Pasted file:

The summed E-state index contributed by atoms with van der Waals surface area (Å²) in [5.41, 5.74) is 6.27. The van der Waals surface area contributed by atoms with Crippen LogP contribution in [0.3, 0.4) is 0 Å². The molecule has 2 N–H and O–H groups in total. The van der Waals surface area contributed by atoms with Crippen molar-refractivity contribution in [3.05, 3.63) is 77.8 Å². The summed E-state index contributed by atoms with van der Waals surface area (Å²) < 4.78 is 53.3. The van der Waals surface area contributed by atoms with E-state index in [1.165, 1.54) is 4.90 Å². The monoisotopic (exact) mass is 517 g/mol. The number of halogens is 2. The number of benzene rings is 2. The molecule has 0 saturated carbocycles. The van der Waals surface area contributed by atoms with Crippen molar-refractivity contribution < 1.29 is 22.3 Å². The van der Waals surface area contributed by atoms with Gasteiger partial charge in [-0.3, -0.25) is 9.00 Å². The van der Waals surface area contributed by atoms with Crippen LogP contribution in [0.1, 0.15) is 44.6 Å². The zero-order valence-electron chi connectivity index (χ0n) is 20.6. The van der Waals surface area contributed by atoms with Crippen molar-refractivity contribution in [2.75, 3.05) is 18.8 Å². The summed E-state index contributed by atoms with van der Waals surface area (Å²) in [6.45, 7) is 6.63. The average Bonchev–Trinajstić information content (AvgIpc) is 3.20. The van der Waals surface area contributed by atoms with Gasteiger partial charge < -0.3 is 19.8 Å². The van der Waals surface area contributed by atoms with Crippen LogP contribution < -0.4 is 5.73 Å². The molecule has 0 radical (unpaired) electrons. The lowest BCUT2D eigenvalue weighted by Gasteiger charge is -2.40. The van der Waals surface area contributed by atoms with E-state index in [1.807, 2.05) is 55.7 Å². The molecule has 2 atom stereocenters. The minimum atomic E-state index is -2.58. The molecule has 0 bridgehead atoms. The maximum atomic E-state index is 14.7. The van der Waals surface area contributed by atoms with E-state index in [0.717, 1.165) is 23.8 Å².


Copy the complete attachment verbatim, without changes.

The summed E-state index contributed by atoms with van der Waals surface area (Å²) in [5.41, 5.74) is 6.27. The van der Waals surface area contributed by atoms with Crippen LogP contribution in [0.3, 0.4) is 0 Å². The molecule has 2 N–H and O–H groups in total. The van der Waals surface area contributed by atoms with Crippen molar-refractivity contribution in [3.05, 3.63) is 77.8 Å². The summed E-state index contributed by atoms with van der Waals surface area (Å²) < 4.78 is 53.3. The van der Waals surface area contributed by atoms with E-state index in [1.165, 1.54) is 4.90 Å². The monoisotopic (exact) mass is 517 g/mol. The number of halogens is 2. The number of benzene rings is 2. The molecule has 0 saturated carbocycles. The van der Waals surface area contributed by atoms with Crippen molar-refractivity contribution < 1.29 is 22.3 Å². The van der Waals surface area contributed by atoms with Gasteiger partial charge in [-0.3, -0.25) is 9.00 Å². The van der Waals surface area contributed by atoms with Crippen LogP contribution in [0.1, 0.15) is 44.6 Å². The zero-order valence-electron chi connectivity index (χ0n) is 20.6. The van der Waals surface area contributed by atoms with Crippen molar-refractivity contribution in [2.75, 3.05) is 18.8 Å². The summed E-state index contributed by atoms with van der Waals surface area (Å²) in [6.45, 7) is 6.63. The average Bonchev–Trinajstić information content (AvgIpc) is 3.20. The van der Waals surface area contributed by atoms with Gasteiger partial charge < -0.3 is 19.8 Å². The van der Waals surface area contributed by atoms with Crippen LogP contribution < -0.4 is 5.73 Å². The molecule has 0 radical (unpaired) electrons. The lowest BCUT2D eigenvalue weighted by Gasteiger charge is -2.40. The van der Waals surface area contributed by atoms with E-state index in [1.807, 2.05) is 55.7 Å². The molecule has 2 atom stereocenters. The minimum atomic E-state index is -2.58. The molecule has 0 bridgehead atoms. The maximum atomic E-state index is 14.7. The van der Waals surface area contributed by atoms with E-state index in [0.717, 1.165) is 23.8 Å².